Polyphenols in Blueberry Leaves May Reduce Sjögren’s Lacrimal Dryness

Mice fed blueberry extract with medicine to treat dryness saw more tear production

Patricia Inácio, PhD avatar

by Patricia Inácio, PhD |

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A mouse sits in a hand in the laboratory.

Polyphenols in rabbiteye blueberry leaves may help lower eye dryness in Sjögren’s syndrome, a mouse study suggests.

“Blueberry leaves are foods that can be consumed daily, and we suggest that their intake may be useful in relieving the symptoms of lacrimal hyposecretion [low production and release] associated with Sjögren’s syndrome,” wrote the researchers, whose findings were reported in “Blueberry Leaf Extract Prevents Lacrimal Hyposecretion in Sjögren’s Syndrome-like Model of Non-obese Diabetic Mice,” published in in vivo.

The leaves of the rabbiteye blueberry are known in Japan for their antioxidant and anti-inflammatory properties, due to their richness in a class of chemical compounds called polyphenols.

In primary Sjögren’s syndrome, a misdirected autoimmune attack against the glands that produce tears and saliva leads to dryness in the eyes and mouth. Current treatments can only reduce these symptoms.

Non-obese diabetic (NOD) mice have been used as Sjögren’s models, since they exhibit many of the human disease features, including impaired tear and saliva production from inflammation. In past studies, several polyphenols were shown to increase saliva production in NOD mice.

“There are no reports of foods that have ameliorating effects against impaired lacrimal secretory function in NOD mice,” said the researchers at the University of Miyazaki in Japan who investigated the effects of blueberry leaf hot water extract (BLEx) on tear production in male NOD mice.

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Evaluating tear production with blueberry extract

They began by analyzing the content of proanthocyanidins — a class of polyphenols — in BLEx. This analysis revealed the extract contained 444.4 mg/g of proanthocyanidin, 119.9 mg/g of chlorogenic acid, and 20.9 mg/g of rutin. It also contained 12.3 mg/g of catechin and 5.6 mg/g of epicatechin.

Male NOD mice were fed a normal diet supplemented with 1% of BLEx (NOD-BLEx) or without it (NOD-control) for two weeks. No differences were seen between the groups regarding the animals’ weight gain with each diet.

To evaluate the impact of BLEx on tear production, the animals in both groups were injected with pilocarpine, a medicine to treat dryness. Pilocarpine was injected intraperitoneally (into the abdomen) at a dose of 0.5 mg/kg and tear production was measured every two minutes after injection, up to 20 minutes.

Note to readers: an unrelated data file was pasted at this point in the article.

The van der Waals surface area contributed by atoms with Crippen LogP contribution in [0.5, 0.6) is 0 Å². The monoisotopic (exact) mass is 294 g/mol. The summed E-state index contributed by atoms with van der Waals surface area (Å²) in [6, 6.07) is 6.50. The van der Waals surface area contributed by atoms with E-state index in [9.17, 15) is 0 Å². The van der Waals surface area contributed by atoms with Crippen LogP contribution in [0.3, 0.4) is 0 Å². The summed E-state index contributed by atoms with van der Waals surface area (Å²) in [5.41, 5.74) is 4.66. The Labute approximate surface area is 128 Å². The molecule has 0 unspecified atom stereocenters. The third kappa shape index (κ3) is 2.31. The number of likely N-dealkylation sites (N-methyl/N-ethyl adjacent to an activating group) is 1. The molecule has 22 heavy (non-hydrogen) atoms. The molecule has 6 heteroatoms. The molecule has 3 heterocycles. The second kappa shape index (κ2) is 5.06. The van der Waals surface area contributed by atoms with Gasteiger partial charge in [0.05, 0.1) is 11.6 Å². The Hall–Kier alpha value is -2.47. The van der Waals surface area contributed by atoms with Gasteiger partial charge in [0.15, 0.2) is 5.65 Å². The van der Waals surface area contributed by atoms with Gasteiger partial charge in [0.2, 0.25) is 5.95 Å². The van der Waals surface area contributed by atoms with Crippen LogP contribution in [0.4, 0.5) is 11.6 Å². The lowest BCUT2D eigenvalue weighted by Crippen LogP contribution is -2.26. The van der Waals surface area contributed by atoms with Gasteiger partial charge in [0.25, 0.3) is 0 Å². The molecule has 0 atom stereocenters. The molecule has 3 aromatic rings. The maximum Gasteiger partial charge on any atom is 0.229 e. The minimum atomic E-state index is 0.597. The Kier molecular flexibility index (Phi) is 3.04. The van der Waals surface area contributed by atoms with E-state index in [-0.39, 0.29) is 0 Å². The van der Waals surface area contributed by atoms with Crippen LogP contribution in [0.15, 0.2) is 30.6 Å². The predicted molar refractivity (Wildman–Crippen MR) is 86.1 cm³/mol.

Both groups saw increases in tear production up to 10 minutes after pilocarpine injection. However, BLEx-fed NOD mice showed significantly higher tear production 10 and 16 minutes after injection compared with control mice.

Also, both the total and maximum tear volume measured up to 20 minutes were higher in BLEx-fed NOD mice than in the control mice. The effects of BLEx in preventing dryness of the lacrimal glands were restricted to NOD mice, which naturally develop eye dryness, as no effect was seen when used in a normal mice strain, called BALB/c.

Researchers then analyzed lacrimal gland tissue to evaluate how BLEx affected the infiltration of immune cells, but no differences were seen between NOD-control and NOD-BLEx mice.

They also assessed the levels of inflammatory cytokines — molecules that mediate and regulate immune and inflammatory responses — particularly interleukin-1 beta (IL-1B) and tumor necrosis factor alpha (TNF-a). The levels of both were previously reported elevated in the lacrimal glands of NOD mice.

While no differences were seen in the levels of IL-1B between NOD-control and NOD-BLEx mice, TNF-a levels were significantly decreased in the lacrimal glands of NOD-BLEx mice.

No differences were seen between both groups in the activity levels of major tear production-related genes. Also, the levels of a protein called arginase-1 that’s suggested to be involved in lacrimal gland dryness in NOD mice showed no differences between the two groups.

BLEx did inhibit the activation of autophagy, a process used by cells to break down and recycle certain components, as shown by a marked decrease in the ratio of light chain 3 (LC3) II/LC3 I proteins.

“The mechanism of BLEx in improving lacrimal secretory function might be inhibition of autophagy activation via the reduction in cytokine TNF-a,” the researchers wrote, noting more research was needed on this subject.

“In the future, it will be necessary to investigate the mechanism of action in more detail,” they wrote.